The General Medical Council renewed its guidance on consent in 2020. In this essay, I argue that the 2020 guidance does not advance on the earlier, 2008 guidance in regard to treatments that doctors are obliged to offer to patients. In both, doctors are instructed to not provide treatments that are not in the overall benefit, or clinical interests, of the patient; although, patients are absolutely entitled to decline treatment. As such, consent has two aspects, and different standards apply to each aspect. To explore this paradigm, I propose the reconceptualisation of consent as a person’s freedom to achieve treatment, using Amartya Sen’s approach. Sen explains that freedom has two aspects: process and opportunity. Accordingly, a patient’s freedom to achieve treatment would comprise a process for the identification of proper treatment, followed by an opportunity for the patient to accept or decline this treatment. As per Sen, the opportunity aspect is to be assessed by the standard of public reason, whereas the standard for the process aspect is variable and contingent on the task at hand. I then use this reconceptualised view of consent to analyse case law. I show that senior judges have conceived the patient’s opportunity to be encompassed in information, which is to be decided by public reason. On the other hand, the process aspect relies on the private reason of medical professionals. Given the nature of professionalism, this reliance is inescapable, and it is maintained in the case law that is cited in both guidances.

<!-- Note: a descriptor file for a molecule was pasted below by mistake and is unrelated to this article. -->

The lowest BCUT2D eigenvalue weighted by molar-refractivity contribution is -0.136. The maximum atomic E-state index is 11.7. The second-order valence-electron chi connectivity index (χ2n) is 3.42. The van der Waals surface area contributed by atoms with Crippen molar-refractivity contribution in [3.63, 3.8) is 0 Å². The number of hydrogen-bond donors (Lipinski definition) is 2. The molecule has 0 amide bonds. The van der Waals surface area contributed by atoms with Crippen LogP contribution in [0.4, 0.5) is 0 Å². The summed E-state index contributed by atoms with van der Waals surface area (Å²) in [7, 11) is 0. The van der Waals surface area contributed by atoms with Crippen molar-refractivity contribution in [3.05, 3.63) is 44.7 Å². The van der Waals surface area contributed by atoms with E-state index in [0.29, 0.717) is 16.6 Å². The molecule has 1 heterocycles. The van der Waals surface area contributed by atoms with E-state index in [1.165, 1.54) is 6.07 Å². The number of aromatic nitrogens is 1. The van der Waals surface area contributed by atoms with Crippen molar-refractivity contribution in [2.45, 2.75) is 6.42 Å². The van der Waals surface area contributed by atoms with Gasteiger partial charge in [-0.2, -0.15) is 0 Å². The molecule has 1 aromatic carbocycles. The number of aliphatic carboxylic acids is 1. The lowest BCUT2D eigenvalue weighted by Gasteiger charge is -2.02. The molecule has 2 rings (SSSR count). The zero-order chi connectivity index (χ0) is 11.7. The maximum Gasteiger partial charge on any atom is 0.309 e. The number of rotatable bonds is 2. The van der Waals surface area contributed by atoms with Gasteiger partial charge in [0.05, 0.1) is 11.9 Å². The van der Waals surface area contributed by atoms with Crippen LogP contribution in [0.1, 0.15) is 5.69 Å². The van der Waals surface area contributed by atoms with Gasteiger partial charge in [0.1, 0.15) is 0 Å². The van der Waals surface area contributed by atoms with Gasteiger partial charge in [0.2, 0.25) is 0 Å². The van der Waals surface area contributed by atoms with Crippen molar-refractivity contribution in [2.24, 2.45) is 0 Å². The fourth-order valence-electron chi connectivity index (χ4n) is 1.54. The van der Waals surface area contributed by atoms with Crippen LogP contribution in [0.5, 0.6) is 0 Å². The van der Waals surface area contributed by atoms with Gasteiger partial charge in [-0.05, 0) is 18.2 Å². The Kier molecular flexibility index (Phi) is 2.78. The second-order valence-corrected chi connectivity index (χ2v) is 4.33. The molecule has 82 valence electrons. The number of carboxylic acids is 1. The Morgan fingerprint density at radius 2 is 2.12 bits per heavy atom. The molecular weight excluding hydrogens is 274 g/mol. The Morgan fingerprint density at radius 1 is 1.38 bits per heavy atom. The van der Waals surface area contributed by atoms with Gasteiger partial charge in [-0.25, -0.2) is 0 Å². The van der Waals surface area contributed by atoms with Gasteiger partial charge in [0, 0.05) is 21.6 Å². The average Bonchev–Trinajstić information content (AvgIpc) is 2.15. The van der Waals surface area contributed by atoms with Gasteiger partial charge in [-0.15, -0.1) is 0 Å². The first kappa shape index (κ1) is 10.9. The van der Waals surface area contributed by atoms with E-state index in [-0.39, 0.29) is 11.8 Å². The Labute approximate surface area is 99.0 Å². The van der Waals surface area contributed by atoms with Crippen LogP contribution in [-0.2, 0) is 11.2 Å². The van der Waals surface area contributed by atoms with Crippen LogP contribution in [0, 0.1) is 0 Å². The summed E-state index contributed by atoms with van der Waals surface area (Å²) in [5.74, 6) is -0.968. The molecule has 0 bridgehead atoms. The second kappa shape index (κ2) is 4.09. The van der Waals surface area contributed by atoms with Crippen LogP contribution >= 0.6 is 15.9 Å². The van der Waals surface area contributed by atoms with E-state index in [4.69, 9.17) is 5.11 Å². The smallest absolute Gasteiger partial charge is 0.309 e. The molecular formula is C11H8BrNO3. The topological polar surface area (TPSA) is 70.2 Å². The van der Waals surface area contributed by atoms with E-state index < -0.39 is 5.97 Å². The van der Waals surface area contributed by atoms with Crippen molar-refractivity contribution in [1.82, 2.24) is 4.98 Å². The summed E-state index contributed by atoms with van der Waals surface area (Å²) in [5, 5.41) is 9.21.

- codes of/position statements on professional ethics
- informed consent
- political philosophy
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Contributors This paper is the sole work of AIS.
Funding The authors have not declared a specific grant for this research from any funding agency in the public, commercial or not-for-profit sectors.
Competing interests None declared.
Provenance and peer review Not commissioned; externally peer reviewed.
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